Mr. Green appears to seek a pretrial ruling from the trial court judge that the State is not entitled to proceed with its capital-murder indictment in this case because it is within the realm of possibility that Mr. Green could be wrongfully convicted and wrongfully sentenced to death if convicted. The question before us is whether Mr. Green is entitled, under Texas law, to a pretrial hearing and a pretrial ruling that would deprive the State of the opportunity to try its capital case and seek the death penalty against Mr. Green.An intriguing challenge indeed, but not one that the CCA is likely to entertain. The Court goes on:
He is asking Texas trial and appellate courts to entertain a purely hypothetical claim and make an advisory ruling in a case that has not been litigated to any final resolution. Neither trial nor appellate courts may entertain hypothetical claims.Just as I suspected. Without a conviction and a death sentence, it is rather difficult to challenge the constitutionality of the death penalty statute “as applied.” The simple risk of an innocent person being convicted – as evidenced by past innocent convictions – is not enough, says the CCA.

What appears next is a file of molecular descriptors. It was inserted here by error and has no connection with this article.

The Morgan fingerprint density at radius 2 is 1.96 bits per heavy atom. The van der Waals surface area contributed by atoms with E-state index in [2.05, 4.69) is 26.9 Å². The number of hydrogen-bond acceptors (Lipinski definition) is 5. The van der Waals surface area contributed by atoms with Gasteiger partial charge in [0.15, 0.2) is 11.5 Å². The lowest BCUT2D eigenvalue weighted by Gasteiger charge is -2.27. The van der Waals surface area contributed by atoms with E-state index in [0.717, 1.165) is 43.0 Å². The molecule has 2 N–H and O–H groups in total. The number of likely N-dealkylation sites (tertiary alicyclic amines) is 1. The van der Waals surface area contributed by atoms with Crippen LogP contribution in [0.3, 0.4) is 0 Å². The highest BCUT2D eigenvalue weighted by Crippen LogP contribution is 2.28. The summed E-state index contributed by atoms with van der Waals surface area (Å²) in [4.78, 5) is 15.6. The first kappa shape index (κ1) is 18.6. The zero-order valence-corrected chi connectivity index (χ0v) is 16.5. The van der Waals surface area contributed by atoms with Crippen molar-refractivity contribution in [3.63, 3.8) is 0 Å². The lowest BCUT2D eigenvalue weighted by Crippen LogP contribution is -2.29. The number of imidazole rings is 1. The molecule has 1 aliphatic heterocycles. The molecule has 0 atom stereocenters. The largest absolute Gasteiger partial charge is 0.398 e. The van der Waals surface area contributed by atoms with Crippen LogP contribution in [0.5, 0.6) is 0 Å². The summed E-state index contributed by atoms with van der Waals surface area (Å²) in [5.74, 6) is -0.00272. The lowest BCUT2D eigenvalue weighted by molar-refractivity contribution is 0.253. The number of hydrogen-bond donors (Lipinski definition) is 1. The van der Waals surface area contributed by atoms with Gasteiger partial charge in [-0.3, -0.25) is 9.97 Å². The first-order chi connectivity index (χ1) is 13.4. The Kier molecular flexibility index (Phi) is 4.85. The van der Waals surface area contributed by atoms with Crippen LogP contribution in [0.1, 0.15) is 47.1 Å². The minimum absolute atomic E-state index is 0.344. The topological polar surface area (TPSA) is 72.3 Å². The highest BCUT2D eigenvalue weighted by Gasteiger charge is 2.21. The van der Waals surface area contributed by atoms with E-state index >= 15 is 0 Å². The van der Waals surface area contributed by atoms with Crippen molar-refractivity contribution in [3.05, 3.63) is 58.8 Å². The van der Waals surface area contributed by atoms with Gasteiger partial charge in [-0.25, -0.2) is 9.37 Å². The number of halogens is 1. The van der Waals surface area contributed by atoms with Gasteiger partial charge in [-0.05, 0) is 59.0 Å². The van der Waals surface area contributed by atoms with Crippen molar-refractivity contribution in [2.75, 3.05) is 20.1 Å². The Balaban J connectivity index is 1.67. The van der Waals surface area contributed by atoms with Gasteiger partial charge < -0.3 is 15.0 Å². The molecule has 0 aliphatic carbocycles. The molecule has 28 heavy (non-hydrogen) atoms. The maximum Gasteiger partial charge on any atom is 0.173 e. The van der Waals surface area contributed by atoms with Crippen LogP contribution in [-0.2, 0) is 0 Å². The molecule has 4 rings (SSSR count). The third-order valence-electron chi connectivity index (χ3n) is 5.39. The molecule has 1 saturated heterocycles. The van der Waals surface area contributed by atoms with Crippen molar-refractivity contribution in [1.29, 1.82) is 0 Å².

And we have explicitly held that the risk that some other possibly innocent person might be executed does not violate a third person’s–the defendant’s–due process rights, nor does it violate the Eighth Amendment.Defendants certainly are getting more creative in confronting Texas death penalty statute, but for now, it stands firm. What form will the next attack take? I’ll be interested to find out.